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Date Added: 2002-10-31

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By Prof. Michael Dopita on December 15, 2004

This is a simple tale of the sea, painted with an clean economy of style and humourous observation of the characters. Although ostensibly about an encounter of the steamer Nan-Shan with a typhoon in the South China Seas, it is really about the commander, Captain McWhirr, who, "..having just enough imagination to carry him through each successive day, and no more,.. was tranquilly sure of himself". Indeed the very characteristic of his lack of imagination gives him the ability to deal calmly and phlegmatically with the crisis and to bring the vessel through.

As Conrad puts it: "Captain MacWhirr had sailed over the surface of the oceans as some men go skimming over the years of existence to sink gently into a placid grave, ignorant of life to the last, without ever having been made to see all it may contain of perfidy, of violence, and of terror. There are on sea and land such men thus fortunate -- or thus disdained by destiny or by the sea" and, "had he been informed by an indisputable authority that the end of the world was to be finally accomplished by a catastrophic disturbance of the atmosphere, he would have assimilated the information under the simple idea of dirty weather, and no other, because he had no experience of cataclysms, and belief does not necessarily imply comprehension."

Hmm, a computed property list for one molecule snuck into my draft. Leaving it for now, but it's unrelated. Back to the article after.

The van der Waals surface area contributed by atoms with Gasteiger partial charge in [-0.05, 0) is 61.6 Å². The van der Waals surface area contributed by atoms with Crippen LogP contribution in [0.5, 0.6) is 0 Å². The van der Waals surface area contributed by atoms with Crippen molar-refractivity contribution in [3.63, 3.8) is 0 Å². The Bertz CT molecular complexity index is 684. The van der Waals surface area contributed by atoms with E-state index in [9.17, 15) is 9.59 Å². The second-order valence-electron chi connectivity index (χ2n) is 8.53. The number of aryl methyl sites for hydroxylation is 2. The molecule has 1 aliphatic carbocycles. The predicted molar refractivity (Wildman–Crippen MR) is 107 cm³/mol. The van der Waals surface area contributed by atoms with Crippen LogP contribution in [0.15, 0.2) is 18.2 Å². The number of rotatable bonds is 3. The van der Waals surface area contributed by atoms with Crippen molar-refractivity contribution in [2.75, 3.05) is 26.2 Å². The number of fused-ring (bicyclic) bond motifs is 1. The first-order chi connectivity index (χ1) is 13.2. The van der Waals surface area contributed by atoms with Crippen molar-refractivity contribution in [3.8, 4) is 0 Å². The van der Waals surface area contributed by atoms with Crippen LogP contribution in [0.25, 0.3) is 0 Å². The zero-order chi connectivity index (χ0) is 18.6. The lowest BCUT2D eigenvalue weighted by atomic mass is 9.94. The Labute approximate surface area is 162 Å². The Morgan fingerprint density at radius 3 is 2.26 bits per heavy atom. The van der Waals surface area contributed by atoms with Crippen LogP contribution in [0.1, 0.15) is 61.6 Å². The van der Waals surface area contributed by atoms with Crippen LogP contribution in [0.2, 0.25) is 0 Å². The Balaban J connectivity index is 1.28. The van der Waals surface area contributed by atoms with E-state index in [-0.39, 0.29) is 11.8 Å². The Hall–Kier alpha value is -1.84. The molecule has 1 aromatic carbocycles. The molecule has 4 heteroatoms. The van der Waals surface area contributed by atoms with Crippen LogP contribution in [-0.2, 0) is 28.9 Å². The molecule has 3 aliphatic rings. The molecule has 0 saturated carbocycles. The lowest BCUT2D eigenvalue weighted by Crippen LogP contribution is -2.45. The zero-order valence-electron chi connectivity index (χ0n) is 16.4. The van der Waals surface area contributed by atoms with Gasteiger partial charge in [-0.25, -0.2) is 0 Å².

The enonomy of Conrad's descriptive style paints images of weather which most of us will have never experienced. For example, the approach of the storm is described thus: "The Nan-Shan was ploughing a vanishing furrow upon the circle of the sea that had the surface and the shimmer of an undulating piece of gray silk. The sun, pale and without rays, poured down leaden heat in a strangely indecisive light, and the Chinamen were lying prostrate about the decks".."At its setting the sun had a diminished diameter and an expiring brown, rayless glow, as if millions of centuries elapsing since the morning had brought it near its end. A dense bank of cloud became visible to the northward; it had a sinister dark olive tint, and lay low and motionless upon the sea, resembling a solid obstacle in the path of the ship. She went floundering towards it like an exhausted creature driven to its death. "

The interactions of the Captain and his officers and his stilted correspondence with his distant, bougeois and uncomprehending wife is described with elegant humour and sharp observation of human nature.

A "ripping yarn" much to be recommended.